Rigorous yet scenic, REI has called the PNT, “arguably the most breathtaking thru-hike in the country.” The trail passes through three national parks, seven national forests, six Wilderness areas, and countless state lands before reaching the Pacific Ocean shoreline. Hikers may see wolves, bears, elk, caribou, and mountain lions; or visit quaint mountain towns that act as resupply stepping stones across Montana, Idaho, and Washington.

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Share your ideas for new Reiter Foothills Forest trail names

October 20, 2015
Reiter 4X4

Located near Gold Bar, Reiter Foothills Forest has many 4×4, ATV, and single-track riding opportunities. Photo/ DNR.

Have ideas about what to name DNR’s new motorized trails in the Reiter Foothills Forest? Share them before Nov. 15.

To submit suggestions, attend our October Reiter Foothills focus group meeting at 7 to 9 p.m., Oct. 28 in the Snohomish County Admin Building.

Or, email or mail your recommendations to Ben Hale, 919 N Township St, Sedro-Woolley, WA 98284.

Reference our 4×4 and ATV maps for your recommendations.

Avoid slang, intentional misspellings, and inappropriate language. For more information, contact our Reiter Foothills Forest recreation manager, Ben Hale.

About Reiter Foothills Forest
Popular among off-road-vehicle riders, Reiter Foothills Forest’s 10,000 acres are located between sub-alpine wilderness and the Skykomish River valley, surrounded by beautiful snow-capped mountain peaks. Reiter Foothills Forest trails are open 4 to 7 p.m. on Fridays and 9 a.m. to 7 p.m. on Saturdays and Sundays. View a map of recreation opportunities at Reiter.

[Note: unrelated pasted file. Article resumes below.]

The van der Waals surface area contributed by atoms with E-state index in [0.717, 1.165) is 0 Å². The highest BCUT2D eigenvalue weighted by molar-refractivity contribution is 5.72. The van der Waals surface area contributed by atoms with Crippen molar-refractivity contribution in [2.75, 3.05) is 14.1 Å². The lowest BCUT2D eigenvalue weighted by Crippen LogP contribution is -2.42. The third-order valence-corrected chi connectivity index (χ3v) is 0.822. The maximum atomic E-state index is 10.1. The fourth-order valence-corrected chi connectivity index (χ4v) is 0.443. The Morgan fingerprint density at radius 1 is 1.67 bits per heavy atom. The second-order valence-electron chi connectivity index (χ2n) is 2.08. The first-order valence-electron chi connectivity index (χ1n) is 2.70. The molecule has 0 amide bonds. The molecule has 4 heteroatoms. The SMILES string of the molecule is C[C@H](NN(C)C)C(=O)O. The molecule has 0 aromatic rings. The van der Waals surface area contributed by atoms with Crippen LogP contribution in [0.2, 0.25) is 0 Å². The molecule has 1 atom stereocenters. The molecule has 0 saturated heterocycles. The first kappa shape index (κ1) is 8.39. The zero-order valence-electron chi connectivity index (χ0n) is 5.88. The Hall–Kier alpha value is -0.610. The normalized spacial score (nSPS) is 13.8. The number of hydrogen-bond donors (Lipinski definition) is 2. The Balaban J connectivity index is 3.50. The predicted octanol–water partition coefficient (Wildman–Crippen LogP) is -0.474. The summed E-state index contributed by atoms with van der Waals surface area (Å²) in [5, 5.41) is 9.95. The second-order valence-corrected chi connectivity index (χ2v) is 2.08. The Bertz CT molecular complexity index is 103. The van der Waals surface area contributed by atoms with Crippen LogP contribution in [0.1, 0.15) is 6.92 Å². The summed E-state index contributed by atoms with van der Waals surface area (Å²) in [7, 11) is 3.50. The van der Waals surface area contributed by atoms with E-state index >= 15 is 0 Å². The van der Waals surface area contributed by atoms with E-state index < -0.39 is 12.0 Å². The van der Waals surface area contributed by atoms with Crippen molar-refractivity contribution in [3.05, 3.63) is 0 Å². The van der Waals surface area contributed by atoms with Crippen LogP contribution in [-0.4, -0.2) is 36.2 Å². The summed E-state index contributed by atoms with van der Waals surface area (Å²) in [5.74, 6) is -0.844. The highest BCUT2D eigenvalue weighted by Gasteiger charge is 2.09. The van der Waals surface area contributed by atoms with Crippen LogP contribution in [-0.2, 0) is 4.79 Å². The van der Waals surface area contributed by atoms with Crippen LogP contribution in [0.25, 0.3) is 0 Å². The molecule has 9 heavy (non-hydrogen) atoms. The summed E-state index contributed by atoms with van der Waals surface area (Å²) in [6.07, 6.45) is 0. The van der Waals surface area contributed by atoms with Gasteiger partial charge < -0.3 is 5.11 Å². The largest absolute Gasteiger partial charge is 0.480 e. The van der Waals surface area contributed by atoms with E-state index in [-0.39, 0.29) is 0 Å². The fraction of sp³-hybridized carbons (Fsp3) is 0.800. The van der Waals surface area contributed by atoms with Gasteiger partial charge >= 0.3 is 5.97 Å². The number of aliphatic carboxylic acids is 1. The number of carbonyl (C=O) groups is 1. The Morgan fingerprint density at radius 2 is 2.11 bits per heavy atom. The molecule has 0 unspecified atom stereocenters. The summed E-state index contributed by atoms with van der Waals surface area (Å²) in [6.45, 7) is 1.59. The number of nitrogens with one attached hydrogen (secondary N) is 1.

Reiter

Views of the Reiter Foothills Forest. Photo/ DNR.

Want to get involved? Attend our Reiter Foothills Focus Group meetings to hear firsthand about the progress at Reiter and to provide your input on recreation planning. Meetings are from 7 to 9 p.m. every fourth Wednesday of the month at the address, above.

To stay connected with DNR’s recreation program, subscribe to our free monthly e-newsletter.

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Mark your calendars: DNR celebrates Predator Trail with Evergreen Mountain Bike Alliance

October 17, 2015

DNR and Evergreen Mountain Bike Alliance are celebrating a new 1.8-mile trail in Tiger Mountain State Forest on Oct. 24. Join us to share a pig roast BBQ and celebrate the official opening of Predator Trail, an expert-only technical and challenging descent.